(The Economist) Egypt–Going up in flames

Critics have labeled it a Reichstag fire moment, a reference to when Hitler consolidated power in Germany. Admirers describe it as a brave and necessary, albeit temporary, move to prevent a drift towards chaos. In either case Muhammad Morsi, Egypt’s recently elected president, has pitched his country into a crisis as dire as any since the uprising in January 2011 that ended six decades of military-backed dictatorship. Seeking to break a deadlock with secular opponents, he issued a shock decree on November 22nd granting himself sweeping new powers. The move has left Egypt starkly and dangerously polarised. Whether Mr Morsi succeeds, and whether this turns out well or disastrously for Egypt, remains to be seen.

Mr Morsi has had a rough ride since his wafer-thin election victory last June. The president’s Freedom and Justice Party, a snazzier-clothed clone of the dowdy Muslim Brotherhood to which he owes his real allegiance, had pumped his candidacy with promises of sweeping improvements to government services during his first hundred days. This was to be followed by the launch of a so-called Renaissance Project, touted as a grand design formulated by Brotherhood experts to yank Egypt into prosperity.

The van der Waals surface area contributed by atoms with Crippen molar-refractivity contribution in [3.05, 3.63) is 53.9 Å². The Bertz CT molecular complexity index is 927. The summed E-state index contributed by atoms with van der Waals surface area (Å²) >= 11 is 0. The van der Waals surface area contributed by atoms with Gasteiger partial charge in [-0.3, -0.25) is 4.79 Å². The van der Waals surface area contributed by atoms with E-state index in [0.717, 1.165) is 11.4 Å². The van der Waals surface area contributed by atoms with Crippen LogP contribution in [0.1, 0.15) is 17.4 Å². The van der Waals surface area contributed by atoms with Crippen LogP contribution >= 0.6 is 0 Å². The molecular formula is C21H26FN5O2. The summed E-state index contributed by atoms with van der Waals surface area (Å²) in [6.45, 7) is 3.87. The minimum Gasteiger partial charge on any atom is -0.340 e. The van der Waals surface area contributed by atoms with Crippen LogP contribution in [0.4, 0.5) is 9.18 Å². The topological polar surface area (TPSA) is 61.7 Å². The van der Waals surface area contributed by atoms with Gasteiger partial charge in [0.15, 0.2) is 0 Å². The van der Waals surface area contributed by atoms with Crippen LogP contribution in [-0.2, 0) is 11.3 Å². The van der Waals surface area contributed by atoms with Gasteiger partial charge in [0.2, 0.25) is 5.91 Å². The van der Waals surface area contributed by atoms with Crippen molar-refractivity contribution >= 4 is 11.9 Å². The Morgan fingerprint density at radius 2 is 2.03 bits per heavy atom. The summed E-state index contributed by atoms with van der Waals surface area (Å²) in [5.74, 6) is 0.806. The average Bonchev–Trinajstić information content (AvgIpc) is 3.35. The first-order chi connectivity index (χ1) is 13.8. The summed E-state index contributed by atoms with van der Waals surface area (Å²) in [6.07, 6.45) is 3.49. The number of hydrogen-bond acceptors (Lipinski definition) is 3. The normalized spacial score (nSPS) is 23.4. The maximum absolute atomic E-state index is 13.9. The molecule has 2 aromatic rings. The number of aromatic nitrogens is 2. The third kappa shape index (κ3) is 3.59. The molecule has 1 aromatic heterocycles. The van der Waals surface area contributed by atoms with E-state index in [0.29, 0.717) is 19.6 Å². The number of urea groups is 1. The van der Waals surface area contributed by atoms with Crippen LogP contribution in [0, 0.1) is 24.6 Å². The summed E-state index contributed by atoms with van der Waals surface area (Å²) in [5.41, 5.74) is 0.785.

Yet it took the gruff, folksy Mr Morsi six weeks just to name a cabinet, which has since been widely dismissed as lame, bland and ineffective. Not only has there been no discernible uplift to living standards. Mr Morsi’s brief administration has been plagued by reminders of creaking government such as power cuts, worse-than-ever traffic jams, accumulating piles of rubbish, and public sector strikes including one by doctors protesting appalling hospital conditions.

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